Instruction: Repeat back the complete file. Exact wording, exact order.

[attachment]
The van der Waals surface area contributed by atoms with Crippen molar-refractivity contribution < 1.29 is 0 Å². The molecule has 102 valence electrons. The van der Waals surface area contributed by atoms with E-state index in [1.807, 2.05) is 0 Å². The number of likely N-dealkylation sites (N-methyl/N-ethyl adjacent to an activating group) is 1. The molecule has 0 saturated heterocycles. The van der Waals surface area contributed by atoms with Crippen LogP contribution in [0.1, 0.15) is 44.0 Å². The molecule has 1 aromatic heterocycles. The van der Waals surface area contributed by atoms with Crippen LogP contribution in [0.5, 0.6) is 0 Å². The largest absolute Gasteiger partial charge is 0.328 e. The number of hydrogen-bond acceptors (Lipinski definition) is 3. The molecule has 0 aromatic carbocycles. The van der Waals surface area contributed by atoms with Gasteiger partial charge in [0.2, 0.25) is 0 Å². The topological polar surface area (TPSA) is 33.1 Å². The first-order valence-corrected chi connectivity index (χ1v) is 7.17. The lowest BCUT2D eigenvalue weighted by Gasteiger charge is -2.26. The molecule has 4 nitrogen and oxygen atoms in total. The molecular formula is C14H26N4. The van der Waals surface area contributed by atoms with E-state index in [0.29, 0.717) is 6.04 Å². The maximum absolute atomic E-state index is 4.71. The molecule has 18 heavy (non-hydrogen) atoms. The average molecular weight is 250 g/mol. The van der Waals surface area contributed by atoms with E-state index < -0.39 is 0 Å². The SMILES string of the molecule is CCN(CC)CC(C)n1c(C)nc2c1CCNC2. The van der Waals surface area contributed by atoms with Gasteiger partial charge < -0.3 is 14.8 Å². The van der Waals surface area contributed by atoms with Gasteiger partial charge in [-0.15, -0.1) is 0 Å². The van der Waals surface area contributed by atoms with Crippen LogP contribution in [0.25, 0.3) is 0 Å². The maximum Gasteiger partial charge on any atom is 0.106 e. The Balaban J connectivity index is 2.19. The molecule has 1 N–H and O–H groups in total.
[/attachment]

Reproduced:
The van der Waals surface area contributed by atoms with Crippen molar-refractivity contribution < 1.29 is 0 Å². The molecule has 102 valence electrons. The van der Waals surface area contributed by atoms with E-state index in [1.807, 2.05) is 0 Å². The number of likely N-dealkylation sites (N-methyl/N-ethyl adjacent to an activating group) is 1. The molecule has 0 saturated heterocycles. The van der Waals surface area contributed by atoms with Crippen LogP contribution in [0.1, 0.15) is 44.0 Å². The molecule has 1 aromatic heterocycles. The van der Waals surface area contributed by atoms with Crippen LogP contribution in [0.5, 0.6) is 0 Å². The largest absolute Gasteiger partial charge is 0.328 e. The number of hydrogen-bond acceptors (Lipinski definition) is 3. The molecule has 0 aromatic carbocycles. The van der Waals surface area contributed by atoms with Gasteiger partial charge in [0.2, 0.25) is 0 Å². The topological polar surface area (TPSA) is 33.1 Å². The first-order valence-corrected chi connectivity index (χ1v) is 7.17. The lowest BCUT2D eigenvalue weighted by Gasteiger charge is -2.26. The molecule has 4 nitrogen and oxygen atoms in total. The molecular formula is C14H26N4. The van der Waals surface area contributed by atoms with E-state index in [0.29, 0.717) is 6.04 Å². The maximum absolute atomic E-state index is 4.71. The molecule has 18 heavy (non-hydrogen) atoms. The average molecular weight is 250 g/mol. The van der Waals surface area contributed by atoms with E-state index < -0.39 is 0 Å². The SMILES string of the molecule is CCN(CC)CC(C)n1c(C)nc2c1CCNC2. The van der Waals surface area contributed by atoms with Gasteiger partial charge < -0.3 is 14.8 Å². The van der Waals surface area contributed by atoms with Gasteiger partial charge in [-0.15, -0.1) is 0 Å². The van der Waals surface area contributed by atoms with Crippen LogP contribution in [0.25, 0.3) is 0 Å². The maximum Gasteiger partial charge on any atom is 0.106 e. The Balaban J connectivity index is 2.19. The molecule has 1 N–H and O–H groups in total.